Musings – Today is Rare Disease Day

“I am a rare species, not a stereotype.”
Ivan E. Coyote

Today is Rare Disease Day. It is celebrated this year on 29 February.

Today I am thinking of all those fighting a rare disease and thankful for any and all supports available to those of us who are living with a rare disease.

In many cases when you are diagnosed with a rare disease you feel alone – you have never heard if it, your family has never heard of it, your friends and colleagues have never heard of it either. You spend your time explaining what it is to people and are often exhausted while the person listening is bewildered by all the information.

Often you have no yard stick of knowledge or information against which to measure what you are experiencing. You learn as you go. You have to few options when it comes to trusted online sources and in many places the information is years out of date. I looked up a medical dictionary about my rare disease and it more or less told me I had less than a year to live! You have to be so careful about who and what you trust for information.

In addition to that, rare diseases are most often the poor relations when it comes to research and drug development. If so, few people are diagnosed with your rare disease, then shouldn’t we be putting the research into the area where we can help most people? I would hate to think that is the conversation that is happening about my disease but in many cases it can be.

 Thankfully in the case of my rare disease – Myeloma – we have amazing international organisations like the International Myeloma Foundation which was founded by a patient and her twin sister. I would imagine they did it for the same reason I set up a dedicated Irish myeloma website – to connect, to tell the myeloma story, to raise awareness and to get to work! We are blessed to have the IMF, the Myeloma Beacon, Myeloma UK and The Irish Cancer Society who are leading the field in research, information, patient support, and development of new drugs.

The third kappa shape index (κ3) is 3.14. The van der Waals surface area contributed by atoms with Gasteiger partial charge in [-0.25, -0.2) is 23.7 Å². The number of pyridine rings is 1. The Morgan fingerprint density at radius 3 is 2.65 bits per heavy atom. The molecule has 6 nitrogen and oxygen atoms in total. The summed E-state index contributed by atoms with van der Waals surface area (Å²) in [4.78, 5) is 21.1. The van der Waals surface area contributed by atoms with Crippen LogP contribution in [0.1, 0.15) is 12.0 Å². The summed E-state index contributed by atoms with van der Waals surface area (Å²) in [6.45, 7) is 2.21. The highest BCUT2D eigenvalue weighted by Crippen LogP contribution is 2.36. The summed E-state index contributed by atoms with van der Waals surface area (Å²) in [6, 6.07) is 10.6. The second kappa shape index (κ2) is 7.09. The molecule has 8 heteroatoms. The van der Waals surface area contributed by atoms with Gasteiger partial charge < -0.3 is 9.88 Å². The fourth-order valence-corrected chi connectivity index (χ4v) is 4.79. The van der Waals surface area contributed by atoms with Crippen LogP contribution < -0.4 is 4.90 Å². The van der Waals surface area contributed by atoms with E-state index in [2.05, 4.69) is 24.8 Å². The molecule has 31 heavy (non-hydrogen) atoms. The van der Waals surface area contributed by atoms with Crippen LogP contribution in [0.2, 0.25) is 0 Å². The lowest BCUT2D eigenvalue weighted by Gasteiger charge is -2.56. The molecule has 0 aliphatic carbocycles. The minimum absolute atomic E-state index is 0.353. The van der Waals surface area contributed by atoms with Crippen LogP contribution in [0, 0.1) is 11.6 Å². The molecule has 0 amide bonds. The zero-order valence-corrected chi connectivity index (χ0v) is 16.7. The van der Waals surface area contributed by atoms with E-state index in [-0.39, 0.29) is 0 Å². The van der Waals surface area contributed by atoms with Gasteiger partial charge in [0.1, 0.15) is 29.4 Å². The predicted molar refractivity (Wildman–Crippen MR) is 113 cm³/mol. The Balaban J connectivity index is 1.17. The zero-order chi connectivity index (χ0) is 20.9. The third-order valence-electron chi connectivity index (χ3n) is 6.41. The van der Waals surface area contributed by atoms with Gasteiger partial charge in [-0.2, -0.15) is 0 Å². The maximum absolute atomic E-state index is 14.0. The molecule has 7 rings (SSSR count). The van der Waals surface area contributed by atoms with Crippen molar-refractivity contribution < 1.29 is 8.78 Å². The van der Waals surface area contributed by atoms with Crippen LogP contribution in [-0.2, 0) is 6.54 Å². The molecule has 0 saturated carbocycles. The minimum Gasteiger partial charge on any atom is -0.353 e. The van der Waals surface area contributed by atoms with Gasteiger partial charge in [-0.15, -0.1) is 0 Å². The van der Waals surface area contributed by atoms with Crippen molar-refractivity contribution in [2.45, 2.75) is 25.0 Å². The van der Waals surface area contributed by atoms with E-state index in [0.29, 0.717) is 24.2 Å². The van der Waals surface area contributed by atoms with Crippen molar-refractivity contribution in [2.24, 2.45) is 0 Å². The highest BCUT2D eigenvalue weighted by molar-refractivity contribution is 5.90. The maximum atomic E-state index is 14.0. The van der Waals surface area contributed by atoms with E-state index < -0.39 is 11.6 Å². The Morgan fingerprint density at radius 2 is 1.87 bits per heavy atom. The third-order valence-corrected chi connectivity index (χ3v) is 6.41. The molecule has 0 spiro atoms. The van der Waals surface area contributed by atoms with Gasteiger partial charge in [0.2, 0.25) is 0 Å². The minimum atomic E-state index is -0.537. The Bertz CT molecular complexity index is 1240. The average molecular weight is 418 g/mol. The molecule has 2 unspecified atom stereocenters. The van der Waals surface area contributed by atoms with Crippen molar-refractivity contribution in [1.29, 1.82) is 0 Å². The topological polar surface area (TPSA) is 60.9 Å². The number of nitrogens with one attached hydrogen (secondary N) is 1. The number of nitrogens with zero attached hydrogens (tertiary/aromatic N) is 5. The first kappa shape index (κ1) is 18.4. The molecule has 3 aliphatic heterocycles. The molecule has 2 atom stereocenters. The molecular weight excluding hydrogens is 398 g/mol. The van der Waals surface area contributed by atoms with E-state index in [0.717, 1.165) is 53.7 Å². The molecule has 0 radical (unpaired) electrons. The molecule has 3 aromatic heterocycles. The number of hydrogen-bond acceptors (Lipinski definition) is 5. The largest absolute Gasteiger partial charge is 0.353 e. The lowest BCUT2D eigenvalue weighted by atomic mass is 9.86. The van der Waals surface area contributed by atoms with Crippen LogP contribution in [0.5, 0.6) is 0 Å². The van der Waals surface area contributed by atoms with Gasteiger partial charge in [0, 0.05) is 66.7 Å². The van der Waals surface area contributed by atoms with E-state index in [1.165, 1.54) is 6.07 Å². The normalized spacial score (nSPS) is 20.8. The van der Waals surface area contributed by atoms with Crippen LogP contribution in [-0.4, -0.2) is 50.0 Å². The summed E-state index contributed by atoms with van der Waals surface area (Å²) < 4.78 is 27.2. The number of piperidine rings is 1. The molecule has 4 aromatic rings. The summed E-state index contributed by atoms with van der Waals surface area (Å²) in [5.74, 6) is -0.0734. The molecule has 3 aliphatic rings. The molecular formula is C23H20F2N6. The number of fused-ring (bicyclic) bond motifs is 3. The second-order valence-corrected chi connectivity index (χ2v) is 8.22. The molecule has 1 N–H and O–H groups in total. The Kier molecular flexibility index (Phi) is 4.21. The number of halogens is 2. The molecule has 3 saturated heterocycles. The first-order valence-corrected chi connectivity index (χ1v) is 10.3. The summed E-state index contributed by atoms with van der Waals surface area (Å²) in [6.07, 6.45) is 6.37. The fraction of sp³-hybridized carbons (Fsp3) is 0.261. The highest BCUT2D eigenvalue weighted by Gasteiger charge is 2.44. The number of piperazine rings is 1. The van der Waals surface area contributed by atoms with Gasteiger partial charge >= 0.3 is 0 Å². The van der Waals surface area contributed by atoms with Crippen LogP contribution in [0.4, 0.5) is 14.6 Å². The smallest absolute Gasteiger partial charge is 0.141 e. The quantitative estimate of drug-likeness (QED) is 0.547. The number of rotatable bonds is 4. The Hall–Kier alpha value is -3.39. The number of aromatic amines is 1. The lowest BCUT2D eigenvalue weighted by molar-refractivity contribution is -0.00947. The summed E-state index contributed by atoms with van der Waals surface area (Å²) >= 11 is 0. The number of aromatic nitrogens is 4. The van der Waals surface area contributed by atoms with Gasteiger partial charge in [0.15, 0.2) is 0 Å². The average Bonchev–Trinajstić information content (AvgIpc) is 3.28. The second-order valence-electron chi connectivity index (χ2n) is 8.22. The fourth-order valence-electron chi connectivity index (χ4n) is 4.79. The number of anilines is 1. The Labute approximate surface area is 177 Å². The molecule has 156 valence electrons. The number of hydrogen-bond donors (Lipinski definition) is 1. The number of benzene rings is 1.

So to all those battling a rare disease – Happy Rare Disease Day. Remember:

Talk about your rare disease.

Don’t every apologise for being the expert on your own disease.

Tell your story.

Connected with others.

and most importantly Keep Fighting!

Read more about Rare Disease Day 2016


Musings – Good News after weeks of uncertainty

Good news is rare these days, and every glittering ounce of it should be cherished and hoarded and worshipped like a priceless diamond. – Hunter S Thompson

Those of you who regularly read this blog will know from a couple of posts ago that I have had an unsettling new year so far.

After a series of tests in early January, having been told I might have a brain tumour or MS, I finally got some results. The MRIs are clear of tumours.

I was asked to have more tests by my haematology team which included bloods and a bone marrow biopsy. The biopsy was extremely unpleasant and I was in pain for a few days afterwards. It needed to be done to rule out a return of my cancer. I had to wait a week for the results.

Driving to the hospital for the results was a repeat of the trip on 26 September 2007 when I was waiting to find out if the transplant had worked. While I was fairly confident that I was going to be okay, there was still the niggle of doubt at the back of the mind. I have rehearsed over and over again how I will react when I am told the cancer will return, but when you are in the moment and know that the results are seconds away, all plans and logic go out the window!